Man frage nicht, was all die Zeit ich machte.
Ich bleibe stumm;
und sage nicht, warum.
Und Stille gibt es, da die Erde krachte.
Kein Wort, das traf;
man spricht nur aus dem Schlaf.
Und träumt von einer Sonne, welche lachte.
Es geht vorbei;
nachher war’s einerlei.
Das Wort entschlief, als jene Welt erwachte.
— Karl Kraus, Die Fackel, Nr. 888 (1933)


Reality is that which, when you stop believing in it, doesn’t go away.
— Philip K. Dick, How to Build a Universe That Doesn’t Fall Apart Two Days Later


Bronhofer Advertisement

They put up this advertisement a few months ago, and I wanted to post all the time how bad it is.

Today I’ll tell you why it is good.

Obviously, you will notice the typography, an aggressive mix of a rather nice corporate identity and Arial that just jumps into your face, and makes you want to rip your wet, crying eyes out, and throw them on the railway line.

Furthermore, note the spacing: the asymmetry, the wasted space, the alignment of text chunks to the corners. The intimacy the bullet dots have with their list items.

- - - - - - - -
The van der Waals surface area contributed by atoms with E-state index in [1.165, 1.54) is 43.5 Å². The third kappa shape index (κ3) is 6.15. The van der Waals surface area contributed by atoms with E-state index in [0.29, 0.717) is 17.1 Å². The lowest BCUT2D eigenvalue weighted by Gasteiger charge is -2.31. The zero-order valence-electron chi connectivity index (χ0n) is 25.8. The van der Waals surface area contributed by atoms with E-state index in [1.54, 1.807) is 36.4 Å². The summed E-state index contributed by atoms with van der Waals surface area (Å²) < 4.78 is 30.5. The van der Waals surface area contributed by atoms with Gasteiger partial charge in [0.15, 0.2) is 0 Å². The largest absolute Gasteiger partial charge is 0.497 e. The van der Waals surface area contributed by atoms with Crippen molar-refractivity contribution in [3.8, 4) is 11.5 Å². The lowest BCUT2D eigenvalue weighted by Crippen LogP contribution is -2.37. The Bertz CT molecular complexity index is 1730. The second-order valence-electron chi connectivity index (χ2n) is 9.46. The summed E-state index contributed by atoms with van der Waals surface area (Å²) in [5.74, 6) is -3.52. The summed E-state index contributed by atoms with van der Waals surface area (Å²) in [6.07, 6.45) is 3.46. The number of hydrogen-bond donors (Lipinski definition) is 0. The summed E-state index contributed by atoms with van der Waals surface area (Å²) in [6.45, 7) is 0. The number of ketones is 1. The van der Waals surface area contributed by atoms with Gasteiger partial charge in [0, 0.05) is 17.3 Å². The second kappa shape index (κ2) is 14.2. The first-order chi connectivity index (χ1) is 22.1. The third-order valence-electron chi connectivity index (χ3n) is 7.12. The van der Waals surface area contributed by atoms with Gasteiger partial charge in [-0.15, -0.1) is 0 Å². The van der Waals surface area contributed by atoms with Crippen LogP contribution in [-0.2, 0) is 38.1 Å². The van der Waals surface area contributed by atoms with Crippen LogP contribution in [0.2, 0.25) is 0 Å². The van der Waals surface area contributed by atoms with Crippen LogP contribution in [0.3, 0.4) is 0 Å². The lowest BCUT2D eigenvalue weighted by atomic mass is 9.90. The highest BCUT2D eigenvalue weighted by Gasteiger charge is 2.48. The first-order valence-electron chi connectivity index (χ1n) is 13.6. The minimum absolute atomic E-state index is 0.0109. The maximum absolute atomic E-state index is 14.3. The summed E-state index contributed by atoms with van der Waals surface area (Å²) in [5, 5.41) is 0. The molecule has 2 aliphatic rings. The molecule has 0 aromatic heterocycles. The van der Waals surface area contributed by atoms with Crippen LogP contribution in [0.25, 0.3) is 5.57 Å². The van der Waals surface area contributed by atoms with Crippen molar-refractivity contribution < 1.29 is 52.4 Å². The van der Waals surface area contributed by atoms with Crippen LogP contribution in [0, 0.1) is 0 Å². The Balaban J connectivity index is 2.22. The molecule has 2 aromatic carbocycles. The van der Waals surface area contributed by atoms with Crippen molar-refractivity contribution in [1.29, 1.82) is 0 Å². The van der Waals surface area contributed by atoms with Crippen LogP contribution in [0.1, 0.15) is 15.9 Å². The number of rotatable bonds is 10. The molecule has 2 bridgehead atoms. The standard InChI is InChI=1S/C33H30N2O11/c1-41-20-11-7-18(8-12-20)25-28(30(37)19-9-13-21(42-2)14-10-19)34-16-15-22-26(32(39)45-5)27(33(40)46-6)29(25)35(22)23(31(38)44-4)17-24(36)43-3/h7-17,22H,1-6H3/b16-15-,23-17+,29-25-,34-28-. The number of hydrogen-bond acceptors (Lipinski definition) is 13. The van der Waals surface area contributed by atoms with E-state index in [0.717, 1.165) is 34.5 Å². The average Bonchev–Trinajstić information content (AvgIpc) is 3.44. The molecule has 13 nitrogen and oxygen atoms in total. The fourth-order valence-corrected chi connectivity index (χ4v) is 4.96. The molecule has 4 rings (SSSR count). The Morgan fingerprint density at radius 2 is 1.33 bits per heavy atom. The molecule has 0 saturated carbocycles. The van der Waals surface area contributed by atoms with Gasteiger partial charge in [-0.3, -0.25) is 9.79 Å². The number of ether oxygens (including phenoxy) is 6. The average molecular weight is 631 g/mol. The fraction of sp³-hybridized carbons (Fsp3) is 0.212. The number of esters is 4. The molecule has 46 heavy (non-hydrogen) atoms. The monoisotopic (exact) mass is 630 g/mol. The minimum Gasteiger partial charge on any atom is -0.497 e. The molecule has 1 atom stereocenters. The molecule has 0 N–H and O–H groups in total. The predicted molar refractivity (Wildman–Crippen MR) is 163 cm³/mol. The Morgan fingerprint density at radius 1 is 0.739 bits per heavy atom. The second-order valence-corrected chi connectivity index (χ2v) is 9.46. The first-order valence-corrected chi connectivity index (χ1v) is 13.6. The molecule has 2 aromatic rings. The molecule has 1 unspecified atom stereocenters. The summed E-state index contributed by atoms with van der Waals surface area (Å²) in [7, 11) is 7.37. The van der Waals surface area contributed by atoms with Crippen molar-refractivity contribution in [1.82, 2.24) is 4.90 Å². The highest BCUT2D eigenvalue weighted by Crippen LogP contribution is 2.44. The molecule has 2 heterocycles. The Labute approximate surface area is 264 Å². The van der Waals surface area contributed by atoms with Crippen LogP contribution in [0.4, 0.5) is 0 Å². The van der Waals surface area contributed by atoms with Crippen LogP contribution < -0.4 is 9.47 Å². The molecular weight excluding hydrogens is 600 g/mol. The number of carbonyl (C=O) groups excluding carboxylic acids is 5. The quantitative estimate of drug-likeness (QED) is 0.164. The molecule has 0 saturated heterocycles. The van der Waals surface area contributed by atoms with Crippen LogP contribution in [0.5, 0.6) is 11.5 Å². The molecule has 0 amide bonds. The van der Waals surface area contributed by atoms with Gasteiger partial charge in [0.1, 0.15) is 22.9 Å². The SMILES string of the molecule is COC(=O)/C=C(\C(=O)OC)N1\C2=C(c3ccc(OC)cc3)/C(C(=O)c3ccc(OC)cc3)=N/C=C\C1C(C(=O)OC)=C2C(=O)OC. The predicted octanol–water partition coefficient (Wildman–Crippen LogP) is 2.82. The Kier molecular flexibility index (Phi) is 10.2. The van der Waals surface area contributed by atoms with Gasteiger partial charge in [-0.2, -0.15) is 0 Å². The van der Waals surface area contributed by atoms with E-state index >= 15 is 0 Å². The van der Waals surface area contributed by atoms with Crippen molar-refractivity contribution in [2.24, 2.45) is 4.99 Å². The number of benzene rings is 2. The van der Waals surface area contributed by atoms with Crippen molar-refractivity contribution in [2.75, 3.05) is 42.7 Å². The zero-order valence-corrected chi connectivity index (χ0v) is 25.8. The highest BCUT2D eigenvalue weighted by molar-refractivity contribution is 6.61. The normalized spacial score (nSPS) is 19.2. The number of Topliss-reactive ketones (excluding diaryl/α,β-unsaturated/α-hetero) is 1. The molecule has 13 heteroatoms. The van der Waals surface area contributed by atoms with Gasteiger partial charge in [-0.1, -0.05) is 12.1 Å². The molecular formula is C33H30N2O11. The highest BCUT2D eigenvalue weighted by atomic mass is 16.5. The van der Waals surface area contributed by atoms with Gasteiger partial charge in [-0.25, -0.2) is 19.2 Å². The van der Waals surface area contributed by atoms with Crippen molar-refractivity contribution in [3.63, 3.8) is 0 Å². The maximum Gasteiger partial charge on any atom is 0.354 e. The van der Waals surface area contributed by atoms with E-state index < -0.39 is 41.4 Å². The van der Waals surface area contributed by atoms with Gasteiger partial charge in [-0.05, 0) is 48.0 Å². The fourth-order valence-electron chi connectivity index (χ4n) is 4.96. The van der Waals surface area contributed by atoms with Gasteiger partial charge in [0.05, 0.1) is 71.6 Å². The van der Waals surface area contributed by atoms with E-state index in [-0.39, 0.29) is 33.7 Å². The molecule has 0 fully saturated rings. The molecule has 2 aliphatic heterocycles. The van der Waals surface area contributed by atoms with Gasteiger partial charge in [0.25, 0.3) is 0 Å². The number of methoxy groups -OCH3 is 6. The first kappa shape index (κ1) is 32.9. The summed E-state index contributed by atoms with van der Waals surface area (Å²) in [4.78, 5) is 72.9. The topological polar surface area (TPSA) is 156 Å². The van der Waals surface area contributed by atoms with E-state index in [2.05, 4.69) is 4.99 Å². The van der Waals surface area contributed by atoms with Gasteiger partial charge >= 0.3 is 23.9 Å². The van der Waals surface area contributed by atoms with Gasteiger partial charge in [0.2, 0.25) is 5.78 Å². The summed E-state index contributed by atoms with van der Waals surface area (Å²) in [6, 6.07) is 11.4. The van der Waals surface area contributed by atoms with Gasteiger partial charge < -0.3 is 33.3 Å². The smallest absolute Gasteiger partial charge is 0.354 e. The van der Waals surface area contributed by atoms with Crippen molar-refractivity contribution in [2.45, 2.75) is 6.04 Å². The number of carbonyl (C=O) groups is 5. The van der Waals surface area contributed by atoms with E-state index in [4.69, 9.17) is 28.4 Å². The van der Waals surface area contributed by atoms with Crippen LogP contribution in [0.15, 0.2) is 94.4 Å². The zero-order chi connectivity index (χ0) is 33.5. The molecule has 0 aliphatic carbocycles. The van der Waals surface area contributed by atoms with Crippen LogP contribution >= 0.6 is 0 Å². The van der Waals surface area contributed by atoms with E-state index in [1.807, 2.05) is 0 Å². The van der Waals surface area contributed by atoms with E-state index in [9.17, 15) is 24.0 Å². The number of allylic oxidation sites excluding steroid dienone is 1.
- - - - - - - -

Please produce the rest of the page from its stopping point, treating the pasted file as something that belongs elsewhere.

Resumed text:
This tension of uglyness is the key. It makes you look at the ad everytime you wait for the train. It targets the people who see the ad regularily: You look at it everyday, you cannot ignore it. Anyway, they wouldn’t attract one-time visitors of the ad.

Imagine the ad was beautiful. You’d look at it once, and then it would just fade away. They are laywers, and they do boring stuff. They can’t put attractive women/nice landscapes/shiny things on it to make you look at it more often.

I think it works. It’s really subtle.


Do you believe in rock’n’roll,
Can music save your mortal soul,
And can you teach me how to dance real slow?
— Don McLean, American Pie



Warum, verdammt, seit ihr nicht aufgewacht
Bevor die Kugeln trafen.
Jetzt denkt an Deutschland in der Nacht,
und sagt, wer kann noch ruhig schlafen?
— Franz Josef Degenhardt, 2. Juni 1967*

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